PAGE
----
Nigeria will not seek IMF loan: Adeosun
Nigeria’s finance minister, Kemi Adeosun says the country will not apply for an IMF, International Monetary Fund loan as it is pursuing its own economic reform plan.
“For us the IMF is really a lender of last resort when you have balance of payments problem. Nigeria doesn’t have balance of payments problems per se, it has a fiscal problem,” Adeosun told CNBC in an interview aired today.
“We are already doing as much reform as any IMF programme would impose on Nigeria,” she said.
“Nigerians want to take responsibility for their future. We must have our home-grown, home-designed programme of reform.”
Adeosun said non-oil revenues were improving while the government was fine-tuning an economic reform plan needed to support an application for a loan of at least $1 billion from the World Bank. It is also seeking further funds from the African Development Bank.
“Non-oil revenue is improving very steadily. All the measures we have put in place are beginning to yield fruits,” she said, without giving numbers.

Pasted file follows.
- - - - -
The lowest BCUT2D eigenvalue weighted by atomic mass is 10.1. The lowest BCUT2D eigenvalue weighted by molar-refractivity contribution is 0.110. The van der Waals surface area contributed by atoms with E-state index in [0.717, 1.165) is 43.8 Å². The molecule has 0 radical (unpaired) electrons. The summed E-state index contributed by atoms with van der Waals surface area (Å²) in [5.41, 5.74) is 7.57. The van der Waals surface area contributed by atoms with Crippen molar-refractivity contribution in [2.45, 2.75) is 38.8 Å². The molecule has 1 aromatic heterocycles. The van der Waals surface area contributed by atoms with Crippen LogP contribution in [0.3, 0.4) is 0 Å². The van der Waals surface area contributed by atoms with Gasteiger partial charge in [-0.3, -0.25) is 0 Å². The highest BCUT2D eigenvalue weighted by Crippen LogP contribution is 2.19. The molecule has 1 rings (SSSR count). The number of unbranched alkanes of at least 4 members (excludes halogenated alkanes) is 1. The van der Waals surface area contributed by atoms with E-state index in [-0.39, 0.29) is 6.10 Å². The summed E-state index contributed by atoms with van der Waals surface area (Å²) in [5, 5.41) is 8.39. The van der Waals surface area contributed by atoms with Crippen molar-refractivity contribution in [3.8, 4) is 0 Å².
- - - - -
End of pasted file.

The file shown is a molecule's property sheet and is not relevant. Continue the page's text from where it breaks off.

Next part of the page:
“Oil production is back up, we are very grateful for that, but we should be careful for getting excited about that.”
Diplomats and officials have told Reuters the Nigeria, Africa’s leading crude producer, which relies on oil revenues for most of its income, plans to finalise its proposal to the World Bank this month.
The country needs to plug a gap in its record 7.3 trillion naira ($23.17 billion) 2017 budget, which contains a number of measures aimed at stimulating the economy.
It had initially promised to submit an economic plan to the World Bank by the end of December but did not meet the deadline.
Nigeria will also present its economic proposal to the African Development Bank to help release a second loan tranche worth $400 million to support the budget, officials have said.
Sharp falls in the price of crude oil, its main export, last year tipped Nigeria’s economy into its first recession for 25 years and hammered the naira, prompting speculation it might need IMF funding to cover a growing budget deficit.
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